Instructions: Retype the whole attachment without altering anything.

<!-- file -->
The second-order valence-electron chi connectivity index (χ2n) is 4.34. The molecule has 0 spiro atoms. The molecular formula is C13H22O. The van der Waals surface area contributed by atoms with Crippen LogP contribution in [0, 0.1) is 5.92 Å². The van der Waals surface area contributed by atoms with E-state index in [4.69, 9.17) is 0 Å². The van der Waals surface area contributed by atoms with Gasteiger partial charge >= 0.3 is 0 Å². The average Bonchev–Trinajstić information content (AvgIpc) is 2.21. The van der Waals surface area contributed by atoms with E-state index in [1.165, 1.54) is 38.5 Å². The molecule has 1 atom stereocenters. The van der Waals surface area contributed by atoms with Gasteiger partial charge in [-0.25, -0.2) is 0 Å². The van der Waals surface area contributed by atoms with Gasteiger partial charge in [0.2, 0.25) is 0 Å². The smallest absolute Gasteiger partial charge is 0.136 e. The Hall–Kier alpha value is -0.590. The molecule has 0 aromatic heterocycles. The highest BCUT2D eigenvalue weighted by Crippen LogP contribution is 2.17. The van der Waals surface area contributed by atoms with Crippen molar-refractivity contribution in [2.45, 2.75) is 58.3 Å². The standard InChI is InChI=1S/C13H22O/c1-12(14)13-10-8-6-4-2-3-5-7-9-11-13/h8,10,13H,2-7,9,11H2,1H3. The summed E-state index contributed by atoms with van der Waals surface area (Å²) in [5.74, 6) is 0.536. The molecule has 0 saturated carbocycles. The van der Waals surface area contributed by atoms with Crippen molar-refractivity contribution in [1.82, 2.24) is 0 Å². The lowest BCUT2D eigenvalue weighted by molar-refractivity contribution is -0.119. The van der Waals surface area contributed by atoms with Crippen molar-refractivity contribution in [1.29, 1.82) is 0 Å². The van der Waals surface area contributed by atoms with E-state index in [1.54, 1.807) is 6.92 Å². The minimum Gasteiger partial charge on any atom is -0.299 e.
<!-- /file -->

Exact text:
The second-order valence-electron chi connectivity index (χ2n) is 4.34. The molecule has 0 spiro atoms. The molecular formula is C13H22O. The van der Waals surface area contributed by atoms with Crippen LogP contribution in [0, 0.1) is 5.92 Å². The van der Waals surface area contributed by atoms with E-state index in [4.69, 9.17) is 0 Å². The van der Waals surface area contributed by atoms with Gasteiger partial charge >= 0.3 is 0 Å². The average Bonchev–Trinajstić information content (AvgIpc) is 2.21. The van der Waals surface area contributed by atoms with E-state index in [1.165, 1.54) is 38.5 Å². The molecule has 1 atom stereocenters. The van der Waals surface area contributed by atoms with Gasteiger partial charge in [-0.25, -0.2) is 0 Å². The van der Waals surface area contributed by atoms with Gasteiger partial charge in [0.2, 0.25) is 0 Å². The smallest absolute Gasteiger partial charge is 0.136 e. The Hall–Kier alpha value is -0.590. The molecule has 0 aromatic heterocycles. The highest BCUT2D eigenvalue weighted by Crippen LogP contribution is 2.17. The van der Waals surface area contributed by atoms with Crippen molar-refractivity contribution in [2.45, 2.75) is 58.3 Å². The standard InChI is InChI=1S/C13H22O/c1-12(14)13-10-8-6-4-2-3-5-7-9-11-13/h8,10,13H,2-7,9,11H2,1H3. The summed E-state index contributed by atoms with van der Waals surface area (Å²) in [5.74, 6) is 0.536. The molecule has 0 saturated carbocycles. The van der Waals surface area contributed by atoms with Crippen molar-refractivity contribution in [1.82, 2.24) is 0 Å². The lowest BCUT2D eigenvalue weighted by molar-refractivity contribution is -0.119. The van der Waals surface area contributed by atoms with Crippen molar-refractivity contribution in [1.29, 1.82) is 0 Å². The van der Waals surface area contributed by atoms with E-state index in [1.54, 1.807) is 6.92 Å². The minimum Gasteiger partial charge on any atom is -0.299 e.